John Muir Trail Part One: Devil’s Postpile to Yosemite Valley

It all started with an impulsive text, “Do you want to save up vacation time and hike the JMT?”

A speedy reply from Squirrel, “I’m in!”

Unfortunately, neither of us could get a month off work, so we came up with a plan to hike the John Muir Trail in sections. August 2012 was the first 57 miles, Devil’s Postpile to Yosemite Valley. The next three sections are soon to follow.

Two tools have been invaluable during planning and while on the trail. John Muir Trail: The essential guide to hiking America’s most famous trail by Elizabeth Wenk. Well it’s right there in the title – essential guide. This book makes planning daily mileage a breeze. Plus, don’t leave home without Tom Harrison’s John Muir Trail Map-Pack. You get the entire trail for about $20; that’s three national parks, one national monument, and two forest service wilderness areas – what a deal! If you wander too far off the JMT you’re off the map, but if that’s your goal then you should buy a different map. And really, who can have too many maps?!

13_JMTPart1First Night: Devil’s Postpile to Rosalie Lake (6.9 miles)
Rosalie Lake (1) was your typical alpine lake, which is a complement. We camped on the north side of the outlet. I wandered off to find a tree and quickly came running back because I “discovered” a ginormous canyon right behind our camp! Yes, I should pay more attention to the topo lines on my map, but that’s beside the point – amazing view down to the River Trail and back to Mammoth Mountain!!

Side Trip: Ediza Lake (4.6 mile roundtrip)
A friend told me Ediza Lake (2) was not to be missed while on the JMT. We stashed our packs at the trail intersection to Ediza Lake and went to explore. It made for a lot of miles that day, but worth it.

Second Night: Island Pass (8.8 miles)
Originally we were going to camp at Thousand Island Lake, but after the fifth person referred to it as Thousand Hiker Lake I bullied Squirrel to the top of Island Pass (3). It was a rough climb, but have a snack before you start the ascent and you’ll be glad you made the extra miles – the reflection of Banner Peak in the lakes at the pass made this one of my favorite campsites.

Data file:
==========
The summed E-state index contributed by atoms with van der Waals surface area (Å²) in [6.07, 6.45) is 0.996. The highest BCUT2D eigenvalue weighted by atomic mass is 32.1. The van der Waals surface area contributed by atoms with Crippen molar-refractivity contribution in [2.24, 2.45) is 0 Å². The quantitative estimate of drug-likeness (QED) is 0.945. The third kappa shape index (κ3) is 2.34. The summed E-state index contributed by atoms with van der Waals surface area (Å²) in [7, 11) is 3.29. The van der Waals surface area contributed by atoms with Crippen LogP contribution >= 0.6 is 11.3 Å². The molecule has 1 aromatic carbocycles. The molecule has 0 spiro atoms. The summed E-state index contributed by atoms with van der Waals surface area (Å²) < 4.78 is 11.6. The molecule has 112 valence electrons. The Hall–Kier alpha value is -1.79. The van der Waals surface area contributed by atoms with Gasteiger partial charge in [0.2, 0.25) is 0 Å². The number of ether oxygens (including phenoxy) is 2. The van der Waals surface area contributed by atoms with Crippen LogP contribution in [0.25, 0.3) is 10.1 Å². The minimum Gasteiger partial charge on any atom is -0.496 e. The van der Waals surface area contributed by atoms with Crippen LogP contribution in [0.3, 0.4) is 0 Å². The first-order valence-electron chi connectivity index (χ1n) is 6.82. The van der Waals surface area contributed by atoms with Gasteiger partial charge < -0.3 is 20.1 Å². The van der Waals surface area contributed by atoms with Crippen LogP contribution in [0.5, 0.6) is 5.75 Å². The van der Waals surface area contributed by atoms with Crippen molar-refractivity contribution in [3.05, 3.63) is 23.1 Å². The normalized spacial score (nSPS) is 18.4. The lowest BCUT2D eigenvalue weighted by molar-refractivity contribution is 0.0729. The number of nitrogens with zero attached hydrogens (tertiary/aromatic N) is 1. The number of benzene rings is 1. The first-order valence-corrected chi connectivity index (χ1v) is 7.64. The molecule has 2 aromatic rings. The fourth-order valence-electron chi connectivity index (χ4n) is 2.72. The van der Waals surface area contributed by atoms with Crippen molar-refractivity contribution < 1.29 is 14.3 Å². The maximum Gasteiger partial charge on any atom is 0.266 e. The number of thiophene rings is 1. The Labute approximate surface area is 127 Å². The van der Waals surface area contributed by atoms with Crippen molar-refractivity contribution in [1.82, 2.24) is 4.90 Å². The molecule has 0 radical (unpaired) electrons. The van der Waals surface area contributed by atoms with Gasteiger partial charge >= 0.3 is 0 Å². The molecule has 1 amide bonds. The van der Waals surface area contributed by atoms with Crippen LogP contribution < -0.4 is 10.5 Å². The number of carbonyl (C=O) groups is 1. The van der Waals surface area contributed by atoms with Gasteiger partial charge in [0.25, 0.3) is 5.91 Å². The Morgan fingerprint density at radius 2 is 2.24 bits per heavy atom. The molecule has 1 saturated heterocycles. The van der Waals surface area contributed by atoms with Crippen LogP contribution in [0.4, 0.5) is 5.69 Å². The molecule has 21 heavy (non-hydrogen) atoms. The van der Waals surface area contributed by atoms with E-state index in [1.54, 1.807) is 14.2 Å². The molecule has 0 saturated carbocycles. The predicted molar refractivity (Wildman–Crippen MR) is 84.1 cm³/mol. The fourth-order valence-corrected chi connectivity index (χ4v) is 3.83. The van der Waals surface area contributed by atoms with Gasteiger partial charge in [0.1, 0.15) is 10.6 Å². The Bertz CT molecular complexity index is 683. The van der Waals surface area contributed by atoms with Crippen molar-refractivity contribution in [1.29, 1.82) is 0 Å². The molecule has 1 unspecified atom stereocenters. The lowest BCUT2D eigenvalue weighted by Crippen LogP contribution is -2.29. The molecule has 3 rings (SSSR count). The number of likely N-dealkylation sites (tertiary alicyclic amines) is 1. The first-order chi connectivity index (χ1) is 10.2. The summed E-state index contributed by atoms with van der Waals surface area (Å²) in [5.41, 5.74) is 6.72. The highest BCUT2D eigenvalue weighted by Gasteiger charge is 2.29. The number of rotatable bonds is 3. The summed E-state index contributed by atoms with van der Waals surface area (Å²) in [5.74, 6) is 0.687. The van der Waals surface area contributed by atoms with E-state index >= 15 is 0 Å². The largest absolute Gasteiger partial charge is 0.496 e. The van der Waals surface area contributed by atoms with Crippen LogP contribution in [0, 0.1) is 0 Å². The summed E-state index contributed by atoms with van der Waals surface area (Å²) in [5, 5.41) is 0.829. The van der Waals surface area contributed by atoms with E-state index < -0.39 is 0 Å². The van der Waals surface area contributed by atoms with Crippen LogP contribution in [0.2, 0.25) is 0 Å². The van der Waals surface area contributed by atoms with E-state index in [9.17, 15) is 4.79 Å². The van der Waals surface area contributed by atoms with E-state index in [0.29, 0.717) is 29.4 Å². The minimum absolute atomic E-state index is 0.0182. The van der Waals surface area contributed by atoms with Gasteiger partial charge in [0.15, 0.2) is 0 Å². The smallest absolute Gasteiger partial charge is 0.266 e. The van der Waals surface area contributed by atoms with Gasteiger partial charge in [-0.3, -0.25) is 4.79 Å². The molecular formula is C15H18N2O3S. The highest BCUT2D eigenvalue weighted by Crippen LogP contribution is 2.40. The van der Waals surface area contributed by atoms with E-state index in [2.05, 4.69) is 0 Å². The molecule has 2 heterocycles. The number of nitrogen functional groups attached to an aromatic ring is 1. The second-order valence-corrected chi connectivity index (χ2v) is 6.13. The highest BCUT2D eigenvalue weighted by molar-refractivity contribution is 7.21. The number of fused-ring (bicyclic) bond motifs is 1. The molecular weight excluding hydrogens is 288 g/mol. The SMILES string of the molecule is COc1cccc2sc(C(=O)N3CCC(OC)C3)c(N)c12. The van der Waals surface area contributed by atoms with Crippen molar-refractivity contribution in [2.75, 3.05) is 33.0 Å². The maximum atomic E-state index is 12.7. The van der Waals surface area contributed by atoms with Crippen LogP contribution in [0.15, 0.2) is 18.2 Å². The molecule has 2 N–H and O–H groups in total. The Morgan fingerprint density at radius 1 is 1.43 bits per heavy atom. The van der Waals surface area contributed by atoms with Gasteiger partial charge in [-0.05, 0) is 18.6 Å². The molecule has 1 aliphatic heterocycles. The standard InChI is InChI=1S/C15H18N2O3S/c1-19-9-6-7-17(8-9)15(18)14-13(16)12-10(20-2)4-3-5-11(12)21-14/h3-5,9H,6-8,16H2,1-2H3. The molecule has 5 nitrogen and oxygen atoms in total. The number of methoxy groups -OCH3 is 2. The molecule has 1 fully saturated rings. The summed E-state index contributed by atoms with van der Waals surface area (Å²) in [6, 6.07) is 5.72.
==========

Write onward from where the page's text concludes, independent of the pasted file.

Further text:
Third Night: Head of Lyell Canyon (9 miles)
You’ll notice a theme of me adding mileage to our days…originally we were supposed to camp near the Lyell Creek bridge, but apparently that’s a popular plan and anything remotely flat was taken. We continued down from Donohue Pass and found a site near the head of Lyell Canyon. We watched deer graze in the meadow, soothed our aching feet in the creek (4), and had the place to ourselves.

Fourth Night: Tuolumne Meadows Backpacker Campground (9.8 miles)
Coming into the front country was a bit of an adjustment. However, the delicious hamburger (5) from Tuolumne Meadows and the wine in our resupply box made the tourists and lines of shuttle buses easier to handle. Be sure to store any scented items in the bear boxes – if you’re going to have a bear encounter along this section of the trail, I bet this would be the place.

A note about resupplying, we passed through Tuolumne Meadows to get to the trailhead so we dropped our resupply box off in a bear box by the wilderness center. There is also a store with basic backpacking items and a freebie backpacker box to take and leave items in.

Fifth Night: Upper Cathedral Lake (5.8 miles)
We camped on the south side of the lake and enjoyed Cathedral Peak views from our tent door (6). Plus the water was heavenly. I’m all for jumping in an alpine lake, but that is usually promptly followed by jumping out. I was able to swim around and really enjoy the lake.

Sixth Night: Little Yosemite Valley (12.6 miles)
Again, the original plan was to camp before the junction with the Half Dome trail on a knoll with views of Half Dome and Mt. Starr King, but there wasn’t much water in the creek and the area had three piles of fresh bear scat – we opted to keep hiking. Little Yosemite Valley (7) was my least favorite campsite of this section. There had been some tree fall from a wind storm the winter before and it looked like giants had been playing a game of pick-up-sticks. If you do camp here, note the wind direction and your proximity to the restrooms. It wasn’t the most pleasant smelling campsite, but once you’re in the area you’re limited to staying in the campground or hiking all the way to the trailhead.

Seventh Night: My Bed (3.9 miles)
A somewhat easy hike out, short mileage and all downhill – trekking poles recommended. At this point you can choose to stay on the JMT or take the Mist Trail. We opted to stay on the JMT for more switchbacks and less tourists.